Around the House: Spice Up Your Room With Wainscoting!

Looking to update you home interior's look? Wainscoting could be the answer. You can do it -- and Home Depot's Mike Cartozzo can help!

What Is Wainscoting?

The decorative term wainscoting refers to paneling or planking and trim attached to the wall. Installation is typically one-third of the room height, but real drama can be created in a dining room by reversing that proportion and making the wainscoting the main feature of the room.

Tips For Wainscoting

Condition Your Planks: In order to minimize the expansion and contraction of your planks you must take the following steps prior to installation:

– Open all packages and place planks flat with spacers in between the planks to allow air to circulate.

– Allow 72 hours for the planks to adjust to the humidity and temperature of the room in which they are being installed.

– Seal the back and all four edges of each plank with a good quality paint if your installation is in a high humidity area such as a bathroom with a tub or shower. Take care not to flood the tongue and groove with paint.

Wall preparation: If your walls are in good condition you may glue and/or nail the planks directly onto drywall, plywood, or existing paneling.

Check for plumb: The first plank is the key to a successful and easy installation. Using a level, make sure the first plank is absolutely straight. Where necessary, scribe then plane the long edge to assure a plumb fit.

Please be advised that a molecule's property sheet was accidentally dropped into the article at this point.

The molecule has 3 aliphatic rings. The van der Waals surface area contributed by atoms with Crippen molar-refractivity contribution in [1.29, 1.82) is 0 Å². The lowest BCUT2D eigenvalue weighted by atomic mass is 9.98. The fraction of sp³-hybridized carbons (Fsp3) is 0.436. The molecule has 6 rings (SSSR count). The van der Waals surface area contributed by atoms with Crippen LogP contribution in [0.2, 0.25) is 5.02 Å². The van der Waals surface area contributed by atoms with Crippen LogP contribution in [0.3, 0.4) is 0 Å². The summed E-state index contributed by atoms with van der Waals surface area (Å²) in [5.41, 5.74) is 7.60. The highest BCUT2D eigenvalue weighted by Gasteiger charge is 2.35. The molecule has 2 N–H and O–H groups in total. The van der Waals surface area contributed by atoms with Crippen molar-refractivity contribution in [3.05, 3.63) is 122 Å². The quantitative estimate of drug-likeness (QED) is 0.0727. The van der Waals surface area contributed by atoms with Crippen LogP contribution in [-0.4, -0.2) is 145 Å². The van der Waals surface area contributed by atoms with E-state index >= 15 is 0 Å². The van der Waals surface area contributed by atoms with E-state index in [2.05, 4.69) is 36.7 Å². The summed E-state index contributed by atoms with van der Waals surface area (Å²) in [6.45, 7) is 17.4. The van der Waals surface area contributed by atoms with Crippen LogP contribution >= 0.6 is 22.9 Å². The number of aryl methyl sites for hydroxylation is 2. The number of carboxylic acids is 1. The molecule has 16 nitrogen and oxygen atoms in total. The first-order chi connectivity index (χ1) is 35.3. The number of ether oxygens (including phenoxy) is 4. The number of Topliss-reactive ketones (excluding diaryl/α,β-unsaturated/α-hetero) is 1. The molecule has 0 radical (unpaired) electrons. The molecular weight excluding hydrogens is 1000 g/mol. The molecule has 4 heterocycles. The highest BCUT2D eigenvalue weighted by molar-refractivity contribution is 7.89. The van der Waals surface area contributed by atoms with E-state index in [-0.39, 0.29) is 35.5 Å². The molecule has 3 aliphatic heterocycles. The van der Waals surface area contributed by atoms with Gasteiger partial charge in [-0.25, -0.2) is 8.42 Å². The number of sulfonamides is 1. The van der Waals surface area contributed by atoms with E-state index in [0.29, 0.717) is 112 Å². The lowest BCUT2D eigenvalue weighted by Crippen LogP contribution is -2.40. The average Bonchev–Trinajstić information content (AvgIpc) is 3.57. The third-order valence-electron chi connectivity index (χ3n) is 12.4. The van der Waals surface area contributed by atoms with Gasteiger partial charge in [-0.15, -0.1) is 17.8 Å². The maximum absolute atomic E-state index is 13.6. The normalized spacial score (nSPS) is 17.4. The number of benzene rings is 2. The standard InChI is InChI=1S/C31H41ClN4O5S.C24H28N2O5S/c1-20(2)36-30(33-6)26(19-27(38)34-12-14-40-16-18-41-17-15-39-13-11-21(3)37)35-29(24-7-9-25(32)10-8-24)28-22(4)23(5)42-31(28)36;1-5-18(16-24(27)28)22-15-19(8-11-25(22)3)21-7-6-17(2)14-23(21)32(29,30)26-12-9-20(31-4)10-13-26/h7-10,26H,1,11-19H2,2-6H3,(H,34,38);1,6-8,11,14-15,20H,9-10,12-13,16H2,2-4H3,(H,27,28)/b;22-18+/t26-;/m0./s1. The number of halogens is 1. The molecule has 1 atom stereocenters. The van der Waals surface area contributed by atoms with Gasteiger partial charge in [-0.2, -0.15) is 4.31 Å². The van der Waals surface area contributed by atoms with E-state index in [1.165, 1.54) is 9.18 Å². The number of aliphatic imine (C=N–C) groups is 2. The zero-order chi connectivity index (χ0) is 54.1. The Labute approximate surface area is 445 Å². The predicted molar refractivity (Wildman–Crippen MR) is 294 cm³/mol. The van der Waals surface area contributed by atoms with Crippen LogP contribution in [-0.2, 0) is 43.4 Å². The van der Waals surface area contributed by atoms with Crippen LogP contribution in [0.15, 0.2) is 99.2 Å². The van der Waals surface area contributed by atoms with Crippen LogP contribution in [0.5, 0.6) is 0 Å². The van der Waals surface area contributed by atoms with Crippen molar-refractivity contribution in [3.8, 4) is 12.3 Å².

General: Angle all nails for greater holding power. Hammer nail to within 1/8” of face then finish with a nail set. If gluing, use a panel adhesive and follow the manufacturer’s instructions. Tap boards into place with hammer and a wood block to protect the planking.

Wainscoting Styles

• Tongue-and-groove Beaded Board: This is the most common type, with the edges between the boards having a ridge or bead

• Flat-Plank Tongue-and-Groove: These planks do not have the bead running between planks

• Horizontal Panels Set in Frames: These panels are similar to a row of traditional cabinet doors. Sometimes there is a bead running down the center of each board so that a single board looks like a pair

• Plywood Wainscoting Sheeting: A fairly inexpensive and easy to install option. There are also several kinds of moldings that can be used for chair rail. And, if you want to get creative, you can combine moldings to create new, custom looks


• Base Trim: Make certain the base trim molding has the pre-grooved end up before it is nailed or glued. Cut that base trim piece to length and apply to wall, making certain the trim lengths are aligned on the wall.

• Wainscoting: Place each piece of wainscoting into groove and secure by either nailing or gluing. Work left to right if you are right handed or right to left if you are left handed. Each piece is tongue and grooved for better fit and easier application. Do not force fit lengths together. Allow 1/32” in groove between lengths to compensate for expansion and contraction.

• Chair rail: After all wainscoting lengths have been installed to base molding, apply decorative chair rail trim on top of wainscoting to complete the job. Decorative chair rail trim is pre-grooved on the bottom to fit over the wainscot planks.

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